Educator and gamified-lesson guru Chris Hesselbein has some invaluable advice to teachers who are considering gamification as a classroom teaching technique.

“In the field of gaming,” Hesselbein writes in his blog, “the term ‘epic fail’ refers to a situation where you fail so dramatically that you can’t help but learn something from it. Even with the best designed gamified lesson plan, you are almost guaranteed to have an epic fail. Failure can be scary, especially in front of students, and most people want to avoid it. However, these failures are in fact the only ways that your game design will improve. Upon launching your first gamified experience, you will probably have a few unavoidable failures . . .”

As I prepare to teach an upcoming session on gamified Google Forms, which are based on a model I use for deploying learning stations in Google Forms, I thought it would be beneficial for fellow educators to share their own gamification epic failures – for the edification of gamification novices in the crowd.

In the spirit of sharing teachable moments, I’ll go first: Prior to reading Hesselbein’s blog (, I didn’t realize there are so many nuances to game design. I am a competitive person, but I don’t fancy myself a game player. I don’t mind the occasional card game with family and friends or an evening spent at the Monopoly board. But living in front a game console is something I haven’t done since elementary school, which was more than three decades ago. Therefore, I never took the time to really investigate game design until roughly a month ago. Now that I’ve spent some time with my toe in game-filled waters, I understand that passing a student a badge or two doesn’t necessarily make a game. I’m now in the process of revamping some professional-development sessions to make them better – and truly gamified. Thanks, Hasselbein for helping me get a better look at the big gamification picture.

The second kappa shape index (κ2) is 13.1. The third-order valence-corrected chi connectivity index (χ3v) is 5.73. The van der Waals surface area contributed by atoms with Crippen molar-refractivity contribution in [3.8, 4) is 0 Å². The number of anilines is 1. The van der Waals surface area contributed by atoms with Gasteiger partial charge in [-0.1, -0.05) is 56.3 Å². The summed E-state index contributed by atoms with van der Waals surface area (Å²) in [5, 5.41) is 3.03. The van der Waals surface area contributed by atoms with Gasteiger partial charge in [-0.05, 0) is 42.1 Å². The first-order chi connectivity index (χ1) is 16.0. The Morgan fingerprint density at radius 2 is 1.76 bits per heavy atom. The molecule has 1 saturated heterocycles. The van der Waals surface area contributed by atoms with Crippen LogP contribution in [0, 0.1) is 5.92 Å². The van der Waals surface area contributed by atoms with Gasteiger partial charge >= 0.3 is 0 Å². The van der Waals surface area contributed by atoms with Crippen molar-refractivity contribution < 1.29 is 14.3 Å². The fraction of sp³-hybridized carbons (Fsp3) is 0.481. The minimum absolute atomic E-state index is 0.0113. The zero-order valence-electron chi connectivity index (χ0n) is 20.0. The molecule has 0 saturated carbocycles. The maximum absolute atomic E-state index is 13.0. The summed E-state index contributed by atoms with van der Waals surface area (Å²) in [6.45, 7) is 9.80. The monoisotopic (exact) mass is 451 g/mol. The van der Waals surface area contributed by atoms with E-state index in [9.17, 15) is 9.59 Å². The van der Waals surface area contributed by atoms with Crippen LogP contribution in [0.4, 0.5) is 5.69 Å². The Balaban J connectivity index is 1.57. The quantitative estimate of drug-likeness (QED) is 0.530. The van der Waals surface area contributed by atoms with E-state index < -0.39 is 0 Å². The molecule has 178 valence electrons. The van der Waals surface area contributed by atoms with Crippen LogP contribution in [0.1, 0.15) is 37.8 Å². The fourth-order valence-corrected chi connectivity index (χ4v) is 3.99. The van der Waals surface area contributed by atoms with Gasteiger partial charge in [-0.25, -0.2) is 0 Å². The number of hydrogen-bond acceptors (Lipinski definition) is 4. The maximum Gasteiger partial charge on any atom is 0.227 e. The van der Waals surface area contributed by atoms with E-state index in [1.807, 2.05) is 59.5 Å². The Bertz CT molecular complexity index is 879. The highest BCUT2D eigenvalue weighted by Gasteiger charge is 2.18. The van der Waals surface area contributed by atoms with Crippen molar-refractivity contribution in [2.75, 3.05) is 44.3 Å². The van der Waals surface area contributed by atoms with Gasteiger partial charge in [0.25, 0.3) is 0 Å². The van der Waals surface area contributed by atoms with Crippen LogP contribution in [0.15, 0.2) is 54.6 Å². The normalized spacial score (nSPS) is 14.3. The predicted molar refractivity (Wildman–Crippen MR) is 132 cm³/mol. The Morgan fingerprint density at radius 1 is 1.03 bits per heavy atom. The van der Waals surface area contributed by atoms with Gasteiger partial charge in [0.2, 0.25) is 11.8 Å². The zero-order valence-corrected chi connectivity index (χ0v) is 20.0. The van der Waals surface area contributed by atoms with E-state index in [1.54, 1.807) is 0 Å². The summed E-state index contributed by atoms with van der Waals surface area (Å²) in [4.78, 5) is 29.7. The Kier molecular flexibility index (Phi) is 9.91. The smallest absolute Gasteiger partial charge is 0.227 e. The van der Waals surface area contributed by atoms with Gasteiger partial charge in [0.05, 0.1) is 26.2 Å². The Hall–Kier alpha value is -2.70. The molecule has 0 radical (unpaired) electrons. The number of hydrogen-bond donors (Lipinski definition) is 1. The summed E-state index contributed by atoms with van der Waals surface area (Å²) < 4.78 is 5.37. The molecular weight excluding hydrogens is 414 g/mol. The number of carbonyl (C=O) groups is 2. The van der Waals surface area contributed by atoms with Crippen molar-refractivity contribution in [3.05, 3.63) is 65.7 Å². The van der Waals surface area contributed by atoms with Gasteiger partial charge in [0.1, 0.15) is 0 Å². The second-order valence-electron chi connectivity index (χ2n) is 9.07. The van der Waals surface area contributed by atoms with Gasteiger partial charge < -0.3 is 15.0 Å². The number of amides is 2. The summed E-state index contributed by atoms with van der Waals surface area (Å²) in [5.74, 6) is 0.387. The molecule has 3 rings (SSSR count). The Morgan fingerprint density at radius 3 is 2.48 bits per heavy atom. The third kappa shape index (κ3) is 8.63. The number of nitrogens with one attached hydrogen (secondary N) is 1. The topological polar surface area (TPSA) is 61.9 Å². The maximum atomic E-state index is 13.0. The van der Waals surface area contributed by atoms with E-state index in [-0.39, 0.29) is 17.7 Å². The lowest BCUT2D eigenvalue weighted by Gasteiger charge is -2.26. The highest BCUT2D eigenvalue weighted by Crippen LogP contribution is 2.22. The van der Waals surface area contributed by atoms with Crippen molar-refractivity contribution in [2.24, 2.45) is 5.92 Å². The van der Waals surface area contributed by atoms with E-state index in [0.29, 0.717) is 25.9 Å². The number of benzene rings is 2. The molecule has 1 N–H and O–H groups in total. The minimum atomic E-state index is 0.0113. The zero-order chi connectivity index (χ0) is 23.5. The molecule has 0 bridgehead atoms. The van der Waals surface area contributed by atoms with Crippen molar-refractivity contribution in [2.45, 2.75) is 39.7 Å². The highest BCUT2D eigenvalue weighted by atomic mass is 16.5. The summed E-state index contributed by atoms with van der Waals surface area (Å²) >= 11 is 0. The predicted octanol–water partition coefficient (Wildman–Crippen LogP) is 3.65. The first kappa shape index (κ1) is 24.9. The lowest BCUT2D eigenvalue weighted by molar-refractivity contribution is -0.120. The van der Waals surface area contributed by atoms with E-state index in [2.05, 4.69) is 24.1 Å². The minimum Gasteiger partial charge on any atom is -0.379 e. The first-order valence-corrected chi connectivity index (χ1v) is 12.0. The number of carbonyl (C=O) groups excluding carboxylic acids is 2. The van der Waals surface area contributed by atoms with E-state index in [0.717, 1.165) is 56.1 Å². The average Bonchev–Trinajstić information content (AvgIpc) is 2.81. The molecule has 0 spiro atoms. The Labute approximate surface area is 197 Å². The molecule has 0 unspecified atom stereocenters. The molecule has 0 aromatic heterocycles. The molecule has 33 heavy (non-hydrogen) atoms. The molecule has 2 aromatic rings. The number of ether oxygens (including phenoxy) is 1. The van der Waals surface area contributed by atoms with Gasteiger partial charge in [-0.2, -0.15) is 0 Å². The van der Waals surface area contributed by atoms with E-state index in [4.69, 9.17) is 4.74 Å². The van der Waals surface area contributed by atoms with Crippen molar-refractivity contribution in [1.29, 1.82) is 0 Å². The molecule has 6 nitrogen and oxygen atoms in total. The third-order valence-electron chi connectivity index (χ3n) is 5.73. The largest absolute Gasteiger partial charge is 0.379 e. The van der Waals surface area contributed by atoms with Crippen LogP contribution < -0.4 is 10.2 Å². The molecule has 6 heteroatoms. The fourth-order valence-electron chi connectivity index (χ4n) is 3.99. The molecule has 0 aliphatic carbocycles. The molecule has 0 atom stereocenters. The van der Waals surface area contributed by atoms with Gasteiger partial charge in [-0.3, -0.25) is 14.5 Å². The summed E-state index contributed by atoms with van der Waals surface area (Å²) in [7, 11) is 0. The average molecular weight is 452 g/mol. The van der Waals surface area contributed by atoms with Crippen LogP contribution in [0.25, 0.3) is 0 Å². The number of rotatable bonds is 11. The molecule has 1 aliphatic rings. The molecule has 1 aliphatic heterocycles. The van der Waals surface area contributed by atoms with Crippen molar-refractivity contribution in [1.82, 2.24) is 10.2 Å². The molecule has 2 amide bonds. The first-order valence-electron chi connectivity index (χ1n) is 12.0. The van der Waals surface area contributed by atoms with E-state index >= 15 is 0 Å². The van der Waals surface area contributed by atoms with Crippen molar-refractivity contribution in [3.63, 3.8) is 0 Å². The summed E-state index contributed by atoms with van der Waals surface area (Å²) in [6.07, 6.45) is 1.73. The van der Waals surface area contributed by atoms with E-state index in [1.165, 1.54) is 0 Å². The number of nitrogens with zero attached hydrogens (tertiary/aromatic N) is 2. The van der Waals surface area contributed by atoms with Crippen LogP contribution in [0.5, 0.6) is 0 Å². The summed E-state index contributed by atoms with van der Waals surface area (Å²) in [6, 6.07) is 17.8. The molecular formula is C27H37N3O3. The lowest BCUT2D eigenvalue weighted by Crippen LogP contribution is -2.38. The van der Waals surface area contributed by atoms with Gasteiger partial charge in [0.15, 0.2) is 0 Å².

There, I feel better. And, now the secret is out: I’m not perfect.

Your turn. Help your fellow educators. Snag a comment box below, and post your gamification epic fail, along with what you learned from it. I’ll link this blog and the testimonies it generates to my gamified-Google Forms training, which is slated for late July.


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Matthew Kitchens

Learning Technologies Coach at Burleson ISD
Matthew Kitchens
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The Epic Fail – The Necessary and Inevitable Part of Gamified-Lesson Design
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4 thoughts on “The Epic Fail – The Necessary and Inevitable Part of Gamified-Lesson Design

  • July 16, 2017 at 9:38 PM

    Really loved this intro. My epic fail was introducing too much features of the game and lots of EdTech with it. It confused my students so much! I am a newbie to gamification, and wrote about it in my blog.
    I also started a website for mentors and mentees to connect: Good luck! And remember: FAIL is just a First Attempt In Learning.

    • July 17, 2017 at 5:18 AM

      Thank you, Noa, for your comments – and the website where teachers can register for guidance and mentorship opportunities. I think your error, which was introducing too much ed tech to students in your gamification ventures, is probably a common one among techy teachers. I struggle with it. Technology should never be a lesson’s heart and soul. Those spots are reserved for learning and pedagogy. I constantly remind myself that technology is a complement to learning and lesson design. The technology I use should complement the academic concepts I’m asking students to learn and reinforce the 4 Cs (Creativity, Critical Thinking, Communication, and Collaboration.)

  • July 17, 2017 at 7:12 AM

    My first error was thinking all students would immediately love it. Some don’t. For some it takes time, and others may never get into the game. My second error, and bigger one, is simply layering mechanics over a curriculum that was lacking. If the curriculum isn’t student-driven and meaningful, gamification won’t fix it.

    • July 17, 2017 at 8:10 AM

      Melissa, thank you for your comment. I agree completely. Gamification, like any other pedagogical technique, is a tool. It is not a magic bullet. It is by no means a quick fix to student-engagement problems. A well-conceived plan might help a teacher reach more students than he or she otherwise might have. However, there are no guarantees, so a teacher, like always, has to be willing to monitor and adjust instructional approaches, lesson plans, and other variables to guide students towards success.

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